A five year federal transportation reauthorization bill was an important step in stabilizing transportation funding. But as this article indicates the states must recognize the need for additional state transportation funding if state DOTs are going to be able to maintain the current systems and meet the needs of growing populations.

fastact

FAST Act… a step… but not final solution

AASHTO Journal
April 15, 2016

A number of state departments of transportation are telling lawmakers and residents to expect their highway systems to continue to deteriorate unless legislatures provide more project funding, and some states are eyeing unusual steps to keep projects moving.

A senior Michigan DOT official – Chief Operations Officer Mark Van Port Fleet – recently warned state House and Senate transportation committees, the Detroit News reported, that “the results of our predictive model is that the condition of pavement is going to continue to decline” despite higher state and federal funding levels approved in the past year.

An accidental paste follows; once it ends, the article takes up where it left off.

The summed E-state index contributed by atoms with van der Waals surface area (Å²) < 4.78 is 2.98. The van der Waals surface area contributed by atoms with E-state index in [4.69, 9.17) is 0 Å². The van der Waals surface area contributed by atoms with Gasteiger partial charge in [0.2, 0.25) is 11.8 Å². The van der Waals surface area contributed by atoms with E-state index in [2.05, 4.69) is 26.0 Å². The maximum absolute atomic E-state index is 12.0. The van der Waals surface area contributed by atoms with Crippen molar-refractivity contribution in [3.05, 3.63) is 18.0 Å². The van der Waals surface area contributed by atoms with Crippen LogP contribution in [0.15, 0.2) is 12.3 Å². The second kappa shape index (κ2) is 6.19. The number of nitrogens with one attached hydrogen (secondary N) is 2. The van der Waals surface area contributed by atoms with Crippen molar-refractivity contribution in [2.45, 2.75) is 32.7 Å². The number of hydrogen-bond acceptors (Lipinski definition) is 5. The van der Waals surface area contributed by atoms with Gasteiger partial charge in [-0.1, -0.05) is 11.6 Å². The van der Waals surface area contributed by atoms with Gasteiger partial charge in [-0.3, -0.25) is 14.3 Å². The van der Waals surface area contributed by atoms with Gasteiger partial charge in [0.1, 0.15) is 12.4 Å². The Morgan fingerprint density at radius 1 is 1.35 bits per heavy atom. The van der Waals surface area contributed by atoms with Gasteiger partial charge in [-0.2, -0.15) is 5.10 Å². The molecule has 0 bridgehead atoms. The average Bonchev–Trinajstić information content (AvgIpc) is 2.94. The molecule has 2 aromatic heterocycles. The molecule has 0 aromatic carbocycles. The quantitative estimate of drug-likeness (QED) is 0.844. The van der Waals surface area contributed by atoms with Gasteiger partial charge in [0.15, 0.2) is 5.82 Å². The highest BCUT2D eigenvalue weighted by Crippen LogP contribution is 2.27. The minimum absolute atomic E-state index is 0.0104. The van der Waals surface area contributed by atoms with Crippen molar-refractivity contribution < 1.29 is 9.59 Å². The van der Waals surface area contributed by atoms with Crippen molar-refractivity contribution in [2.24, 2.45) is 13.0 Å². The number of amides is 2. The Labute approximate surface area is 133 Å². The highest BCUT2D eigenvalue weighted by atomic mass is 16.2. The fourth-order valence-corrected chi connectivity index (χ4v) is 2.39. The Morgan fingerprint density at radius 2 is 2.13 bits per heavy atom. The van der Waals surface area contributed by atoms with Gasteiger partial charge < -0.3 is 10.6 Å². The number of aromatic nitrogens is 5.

A March 22 MDOT staff analysis said: “A significant amount of pavement is in fair condition. Even with the recent passage of increased state and federal transportation revenue, many of these pavements, if not addressed soon, will fall into poor condition. Once pavements deteriorate into the poor category, it is more costly to bring them back into good condition.”

New state projections also see vehicle miles on state roads going up faster than earlier estimates, with congestion continuing to worsen.

The MDOT official told lawmakers that a large multiyear state funding plan, signed into law by Gov. Rick Snyder last November, is “going to slow the decline” in road conditions, the Detroit News said.